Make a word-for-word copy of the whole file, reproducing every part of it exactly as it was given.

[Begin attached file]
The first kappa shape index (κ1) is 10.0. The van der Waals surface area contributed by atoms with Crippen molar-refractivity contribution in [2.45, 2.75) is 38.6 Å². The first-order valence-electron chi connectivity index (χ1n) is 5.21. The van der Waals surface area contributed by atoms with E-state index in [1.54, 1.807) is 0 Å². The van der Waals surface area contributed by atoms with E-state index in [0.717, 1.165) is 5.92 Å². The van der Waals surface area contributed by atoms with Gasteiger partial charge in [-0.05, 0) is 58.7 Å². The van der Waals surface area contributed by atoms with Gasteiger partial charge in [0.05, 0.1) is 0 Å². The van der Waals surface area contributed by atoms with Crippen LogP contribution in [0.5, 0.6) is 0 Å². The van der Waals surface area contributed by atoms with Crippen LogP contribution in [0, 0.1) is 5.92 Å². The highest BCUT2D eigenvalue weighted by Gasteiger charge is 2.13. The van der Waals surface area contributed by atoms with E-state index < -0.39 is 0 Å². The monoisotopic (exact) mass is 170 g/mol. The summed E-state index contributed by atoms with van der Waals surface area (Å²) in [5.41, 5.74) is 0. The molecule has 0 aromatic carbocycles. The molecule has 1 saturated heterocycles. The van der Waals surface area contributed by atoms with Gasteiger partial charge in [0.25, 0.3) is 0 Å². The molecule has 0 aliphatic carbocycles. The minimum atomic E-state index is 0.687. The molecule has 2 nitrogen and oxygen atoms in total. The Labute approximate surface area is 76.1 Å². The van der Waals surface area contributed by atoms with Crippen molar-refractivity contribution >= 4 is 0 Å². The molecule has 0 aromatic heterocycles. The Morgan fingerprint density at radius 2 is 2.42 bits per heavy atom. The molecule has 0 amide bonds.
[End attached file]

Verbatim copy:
The first kappa shape index (κ1) is 10.0. The van der Waals surface area contributed by atoms with Crippen molar-refractivity contribution in [2.45, 2.75) is 38.6 Å². The first-order valence-electron chi connectivity index (χ1n) is 5.21. The van der Waals surface area contributed by atoms with E-state index in [1.54, 1.807) is 0 Å². The van der Waals surface area contributed by atoms with E-state index in [0.717, 1.165) is 5.92 Å². The van der Waals surface area contributed by atoms with Gasteiger partial charge in [-0.05, 0) is 58.7 Å². The van der Waals surface area contributed by atoms with Gasteiger partial charge in [0.05, 0.1) is 0 Å². The van der Waals surface area contributed by atoms with Crippen LogP contribution in [0.5, 0.6) is 0 Å². The van der Waals surface area contributed by atoms with Crippen LogP contribution in [0, 0.1) is 5.92 Å². The highest BCUT2D eigenvalue weighted by Gasteiger charge is 2.13. The van der Waals surface area contributed by atoms with E-state index < -0.39 is 0 Å². The monoisotopic (exact) mass is 170 g/mol. The summed E-state index contributed by atoms with van der Waals surface area (Å²) in [5.41, 5.74) is 0. The molecule has 0 aromatic carbocycles. The molecule has 1 saturated heterocycles. The van der Waals surface area contributed by atoms with Gasteiger partial charge in [0.25, 0.3) is 0 Å². The molecule has 0 aliphatic carbocycles. The minimum atomic E-state index is 0.687. The molecule has 2 nitrogen and oxygen atoms in total. The Labute approximate surface area is 76.1 Å². The van der Waals surface area contributed by atoms with Crippen molar-refractivity contribution >= 4 is 0 Å². The molecule has 0 aromatic heterocycles. The Morgan fingerprint density at radius 2 is 2.42 bits per heavy atom. The molecule has 0 amide bonds.